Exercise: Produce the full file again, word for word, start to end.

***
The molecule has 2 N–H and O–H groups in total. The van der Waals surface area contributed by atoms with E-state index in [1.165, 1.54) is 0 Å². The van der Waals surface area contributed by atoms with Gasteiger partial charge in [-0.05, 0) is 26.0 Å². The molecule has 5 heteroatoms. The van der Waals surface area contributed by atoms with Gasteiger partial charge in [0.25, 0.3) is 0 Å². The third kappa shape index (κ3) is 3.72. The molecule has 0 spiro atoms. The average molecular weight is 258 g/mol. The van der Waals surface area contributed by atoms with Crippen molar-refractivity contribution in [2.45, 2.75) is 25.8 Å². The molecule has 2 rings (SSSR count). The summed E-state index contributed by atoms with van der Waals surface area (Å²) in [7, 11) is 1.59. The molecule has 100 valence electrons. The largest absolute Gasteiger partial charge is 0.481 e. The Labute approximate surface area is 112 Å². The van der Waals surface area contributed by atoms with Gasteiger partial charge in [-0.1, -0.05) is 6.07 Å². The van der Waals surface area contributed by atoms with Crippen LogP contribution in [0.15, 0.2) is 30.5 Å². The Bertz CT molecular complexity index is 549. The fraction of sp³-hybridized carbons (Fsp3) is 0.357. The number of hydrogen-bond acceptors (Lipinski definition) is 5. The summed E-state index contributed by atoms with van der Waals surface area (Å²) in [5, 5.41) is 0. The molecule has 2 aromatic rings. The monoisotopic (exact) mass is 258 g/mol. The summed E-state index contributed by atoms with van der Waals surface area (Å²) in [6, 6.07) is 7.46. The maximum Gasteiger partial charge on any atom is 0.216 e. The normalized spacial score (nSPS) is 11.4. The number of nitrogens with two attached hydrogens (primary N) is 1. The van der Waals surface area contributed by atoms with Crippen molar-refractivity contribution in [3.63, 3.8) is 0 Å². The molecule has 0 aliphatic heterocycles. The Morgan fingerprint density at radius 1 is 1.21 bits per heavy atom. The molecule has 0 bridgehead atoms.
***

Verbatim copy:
The molecule has 2 N–H and O–H groups in total. The van der Waals surface area contributed by atoms with E-state index in [1.165, 1.54) is 0 Å². The van der Waals surface area contributed by atoms with Gasteiger partial charge in [-0.05, 0) is 26.0 Å². The molecule has 5 heteroatoms. The van der Waals surface area contributed by atoms with Gasteiger partial charge in [0.25, 0.3) is 0 Å². The third kappa shape index (κ3) is 3.72. The molecule has 0 spiro atoms. The average molecular weight is 258 g/mol. The van der Waals surface area contributed by atoms with Crippen molar-refractivity contribution in [2.45, 2.75) is 25.8 Å². The molecule has 2 rings (SSSR count). The summed E-state index contributed by atoms with van der Waals surface area (Å²) in [7, 11) is 1.59. The molecule has 100 valence electrons. The largest absolute Gasteiger partial charge is 0.481 e. The Labute approximate surface area is 112 Å². The van der Waals surface area contributed by atoms with Gasteiger partial charge in [-0.1, -0.05) is 6.07 Å². The van der Waals surface area contributed by atoms with Crippen LogP contribution in [0.15, 0.2) is 30.5 Å². The Bertz CT molecular complexity index is 549. The fraction of sp³-hybridized carbons (Fsp3) is 0.357. The number of hydrogen-bond acceptors (Lipinski definition) is 5. The summed E-state index contributed by atoms with van der Waals surface area (Å²) in [5, 5.41) is 0. The molecule has 2 aromatic rings. The monoisotopic (exact) mass is 258 g/mol. The summed E-state index contributed by atoms with van der Waals surface area (Å²) in [6, 6.07) is 7.46. The maximum Gasteiger partial charge on any atom is 0.216 e. The normalized spacial score (nSPS) is 11.4. The number of nitrogens with two attached hydrogens (primary N) is 1. The van der Waals surface area contributed by atoms with Crippen molar-refractivity contribution in [3.63, 3.8) is 0 Å². The molecule has 0 aliphatic heterocycles. The Morgan fingerprint density at radius 1 is 1.21 bits per heavy atom. The molecule has 0 bridgehead atoms.